Wednesday, January 21, 2015

Felting Crocheted Wool

I love to crochet and especially when I find some nice wool yarn to felt.  Felting is the process of washing and drying wool so that it forms more of fabric than yarn pieced together.  The end product is wonderful because it has a full, solid feel.  The picture above is a combination of felted wool (the heather grey part) with an acrylic flap (the white part).  

So, here the deal on how to felt a crocheted pouch, bag or anything else you would like to make.  I have read a lot on this and tried several different methods, but if you  have a top-loading washing machine, and some good 100% wool yarn it will be easy.  For those of you who are lucky enough to have a front loading washer and dryer you can still do it, but it just doesn't turn out as well.  

So, lets talk yarn.  The yarn must be wool and at least 85% to felt well.  I have read you can do it with a lower percentage, but I like mine to felt really well, so I haven't even tried it.  Wool yarn is more expensive, so be on the lookout for sales or those 40% off coupons.  I really like Lion Brand's Fishermens wool yarn-  it felts well, but doesn't come in very many pretty colors.  The projects here are all using Patton's Classic wool.  I have also used Patton's Roving wool and it worked great and comes in vibrant colors.  The main thing is just read the labels well.  Just because "wool" is on the label doesn't mean it has enough to make it work for you.  Also- and Very Important- make sure it ISN'T machine washable.  This won't felt, it will just be a pretty crocheted thing that is scratchy.  

Remember that there will be considerable shrinkage (and not like George talks about on that episode of Seinfeld).  Each type of wool shrinks at a different rate, so test out a swatch before you start.  I crochet a 4"x4" square and then wash and dry it just to see what the shrinkage will be-  it will shrink more one way than the other so you probably won't up with a square in the end.  I usually assume it will shrink between 1/3-1/2 from the original size.

So, enough reading..... lets get to crocheting.  

First you have to crochet your work.  I don't really use patterns, well mainly because I'm too lazy to read through the entire thing, but here is the main gist of it. 
 I always start with a chain-less foundation row because it is easier and (for me) gives better results.  Here is a great tutorial on how to do the Chain-less Foundation Stitch

Then I did a basic griddle stitch which is just a sc,dc,sc,dc pattern.  It helps if you have an even number of stitches across.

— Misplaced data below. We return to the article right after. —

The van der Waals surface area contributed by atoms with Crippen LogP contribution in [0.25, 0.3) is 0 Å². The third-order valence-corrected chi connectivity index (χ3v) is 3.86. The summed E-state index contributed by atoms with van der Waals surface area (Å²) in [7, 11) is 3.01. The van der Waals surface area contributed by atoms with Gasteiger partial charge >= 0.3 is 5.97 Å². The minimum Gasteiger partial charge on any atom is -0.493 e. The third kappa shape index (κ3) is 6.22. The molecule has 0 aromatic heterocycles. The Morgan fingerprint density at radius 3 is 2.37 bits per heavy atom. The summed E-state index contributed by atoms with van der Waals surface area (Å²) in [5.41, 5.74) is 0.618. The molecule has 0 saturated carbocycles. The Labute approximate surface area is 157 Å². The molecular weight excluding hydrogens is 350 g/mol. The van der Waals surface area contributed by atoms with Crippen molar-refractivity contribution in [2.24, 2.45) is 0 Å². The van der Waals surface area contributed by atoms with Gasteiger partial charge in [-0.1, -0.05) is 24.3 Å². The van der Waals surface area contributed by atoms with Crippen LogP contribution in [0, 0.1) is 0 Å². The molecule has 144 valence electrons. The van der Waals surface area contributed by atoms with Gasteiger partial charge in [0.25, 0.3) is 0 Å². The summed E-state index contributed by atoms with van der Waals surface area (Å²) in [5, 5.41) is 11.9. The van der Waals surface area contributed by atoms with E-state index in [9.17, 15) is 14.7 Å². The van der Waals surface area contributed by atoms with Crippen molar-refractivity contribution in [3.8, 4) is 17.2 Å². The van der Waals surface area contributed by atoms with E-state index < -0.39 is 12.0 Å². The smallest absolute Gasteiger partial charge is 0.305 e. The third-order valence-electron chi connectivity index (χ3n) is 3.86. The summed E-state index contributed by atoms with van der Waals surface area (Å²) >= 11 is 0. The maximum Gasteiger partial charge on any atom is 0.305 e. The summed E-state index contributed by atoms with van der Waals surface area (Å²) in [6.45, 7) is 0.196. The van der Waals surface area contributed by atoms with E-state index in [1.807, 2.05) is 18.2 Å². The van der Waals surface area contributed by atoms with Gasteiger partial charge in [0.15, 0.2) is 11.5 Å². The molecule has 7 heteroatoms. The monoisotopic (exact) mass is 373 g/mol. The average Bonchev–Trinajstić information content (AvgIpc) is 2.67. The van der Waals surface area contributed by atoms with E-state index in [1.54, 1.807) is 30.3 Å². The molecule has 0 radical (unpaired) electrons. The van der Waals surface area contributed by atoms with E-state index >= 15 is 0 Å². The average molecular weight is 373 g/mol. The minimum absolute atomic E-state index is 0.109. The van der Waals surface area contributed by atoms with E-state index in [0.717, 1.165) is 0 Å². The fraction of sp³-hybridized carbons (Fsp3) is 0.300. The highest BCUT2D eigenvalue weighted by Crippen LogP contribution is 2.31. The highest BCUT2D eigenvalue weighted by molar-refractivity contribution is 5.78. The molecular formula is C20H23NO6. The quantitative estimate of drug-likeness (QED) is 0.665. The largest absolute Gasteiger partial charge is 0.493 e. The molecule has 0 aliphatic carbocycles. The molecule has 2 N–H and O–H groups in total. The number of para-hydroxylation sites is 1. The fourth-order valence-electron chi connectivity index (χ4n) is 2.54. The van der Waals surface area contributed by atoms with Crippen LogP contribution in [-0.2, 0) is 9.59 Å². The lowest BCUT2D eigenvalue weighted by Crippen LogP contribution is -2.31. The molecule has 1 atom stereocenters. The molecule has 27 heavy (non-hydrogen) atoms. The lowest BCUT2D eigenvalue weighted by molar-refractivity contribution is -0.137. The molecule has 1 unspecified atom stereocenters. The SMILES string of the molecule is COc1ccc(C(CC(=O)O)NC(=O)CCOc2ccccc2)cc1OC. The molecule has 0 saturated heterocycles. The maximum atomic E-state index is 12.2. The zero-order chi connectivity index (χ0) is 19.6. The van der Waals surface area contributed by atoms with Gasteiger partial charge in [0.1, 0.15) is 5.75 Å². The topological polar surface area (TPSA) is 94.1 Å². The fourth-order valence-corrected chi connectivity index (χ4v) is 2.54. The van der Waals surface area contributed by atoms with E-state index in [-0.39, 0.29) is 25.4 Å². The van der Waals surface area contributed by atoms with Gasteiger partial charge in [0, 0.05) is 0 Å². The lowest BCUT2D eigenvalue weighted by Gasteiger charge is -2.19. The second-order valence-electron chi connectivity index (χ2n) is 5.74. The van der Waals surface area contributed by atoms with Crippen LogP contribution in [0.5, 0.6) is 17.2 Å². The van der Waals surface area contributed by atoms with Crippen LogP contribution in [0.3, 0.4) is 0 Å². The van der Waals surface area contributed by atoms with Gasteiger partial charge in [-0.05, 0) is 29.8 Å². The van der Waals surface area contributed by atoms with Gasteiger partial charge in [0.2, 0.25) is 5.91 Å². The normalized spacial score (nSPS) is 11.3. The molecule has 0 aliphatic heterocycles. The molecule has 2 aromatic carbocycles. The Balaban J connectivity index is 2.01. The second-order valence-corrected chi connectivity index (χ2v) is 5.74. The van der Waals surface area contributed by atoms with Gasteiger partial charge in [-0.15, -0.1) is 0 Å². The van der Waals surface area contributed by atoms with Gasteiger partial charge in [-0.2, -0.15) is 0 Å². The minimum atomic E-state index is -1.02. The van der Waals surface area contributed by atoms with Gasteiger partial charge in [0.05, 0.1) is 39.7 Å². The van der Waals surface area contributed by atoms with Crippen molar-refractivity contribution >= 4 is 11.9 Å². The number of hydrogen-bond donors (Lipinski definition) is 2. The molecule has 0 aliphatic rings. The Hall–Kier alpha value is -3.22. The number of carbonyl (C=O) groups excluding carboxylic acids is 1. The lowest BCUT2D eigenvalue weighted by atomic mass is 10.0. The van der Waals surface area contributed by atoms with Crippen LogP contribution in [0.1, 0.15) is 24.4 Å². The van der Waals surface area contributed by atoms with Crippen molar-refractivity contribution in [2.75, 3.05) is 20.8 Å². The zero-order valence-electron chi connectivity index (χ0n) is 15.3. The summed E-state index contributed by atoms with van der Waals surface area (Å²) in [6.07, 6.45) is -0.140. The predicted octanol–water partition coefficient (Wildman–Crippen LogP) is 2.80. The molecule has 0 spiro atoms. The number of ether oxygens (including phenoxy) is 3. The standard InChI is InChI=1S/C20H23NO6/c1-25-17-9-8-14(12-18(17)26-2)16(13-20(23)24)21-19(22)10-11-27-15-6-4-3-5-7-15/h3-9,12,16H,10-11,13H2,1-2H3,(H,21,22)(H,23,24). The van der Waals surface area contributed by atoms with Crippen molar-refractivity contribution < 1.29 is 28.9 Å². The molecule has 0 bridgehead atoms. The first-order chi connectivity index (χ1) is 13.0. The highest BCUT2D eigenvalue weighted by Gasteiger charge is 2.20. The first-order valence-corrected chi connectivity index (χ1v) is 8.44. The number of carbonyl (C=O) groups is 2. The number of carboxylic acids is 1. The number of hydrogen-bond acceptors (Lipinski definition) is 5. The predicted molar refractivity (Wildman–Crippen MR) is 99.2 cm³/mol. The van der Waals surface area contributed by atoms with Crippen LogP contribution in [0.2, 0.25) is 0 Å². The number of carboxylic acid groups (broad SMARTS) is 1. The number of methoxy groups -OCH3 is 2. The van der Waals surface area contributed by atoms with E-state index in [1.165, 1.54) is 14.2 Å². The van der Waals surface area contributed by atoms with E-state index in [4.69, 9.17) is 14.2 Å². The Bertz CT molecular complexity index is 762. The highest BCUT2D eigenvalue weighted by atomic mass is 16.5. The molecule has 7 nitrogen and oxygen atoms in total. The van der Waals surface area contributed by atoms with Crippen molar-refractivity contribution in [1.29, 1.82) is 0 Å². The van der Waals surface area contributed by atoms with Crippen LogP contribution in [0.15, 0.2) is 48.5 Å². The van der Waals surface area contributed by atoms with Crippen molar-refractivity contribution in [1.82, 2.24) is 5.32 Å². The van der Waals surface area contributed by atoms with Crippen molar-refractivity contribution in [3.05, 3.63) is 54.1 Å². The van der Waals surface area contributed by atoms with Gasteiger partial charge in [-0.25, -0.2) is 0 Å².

I worked what would be across in the picture below and then turned it and worked the flap on the short end of the rectangle.  

This is a second pouch I am working on.  I have already sewn up the sides and woven in the ends.  

Next its time to wash and dry the pieces.  The best way to do this is to pour a little liquid detergent onto the piece and make sure it is all coated.  Then put it in a hot wash with towels or jeans- something heavy that will allow a lot of agitation.  If you only want it to felt a little check during your wash.  I like it to be felted a lot, so I usually do 2 or 3 washes.  Then put it in the dryer on high for 20-30 minutes depending on how big the piece is-  you can always stop the dryer and check it to make sure it hasn't gone too far.

So, this bag up top, becomes this bag below after felting.  The flap ended up being too long once it was finished so I just sewed it up and am going to add a button to the flap when I put on the magnetic closure.  So, lets talk about closures.  There are a million different ways to add that, you could sew a zipper in (I'm usually not that patient), you could leave a hole for a button ( I sometimes do that) or you could use a magnetic closure (I prefer to do this when I have them).  If you live in the states these are easier to get.  I usually stock up when I am there, although the good ones aren't always easy to find.  JoAnn's Fabrics has the best selection, I think and they go on very easily and have just the right amount of magnetism to hold it together, but not too much so it rips out of your fabric.

So, this is what it looked like after  being washed and dried.  

A close up of the texture.  I love how the stitches become incorporated so they are all one fabric.  

Below is the larger bag at the top that I was still crocheting.  This bag is a good example of how the crocheting shrinks at different rates vertically and horizontally.  As you can see, the flap, is narrower that the bag, that is because I crocheted the flap and the rest of the bag in different directions.  It gives the bag a nice "full" look or at least that is what I am telling myself since there isn't anything I can do about it now.  

Well, that is all for the felting tutorial, Let me know what you create with your crocheted felting.

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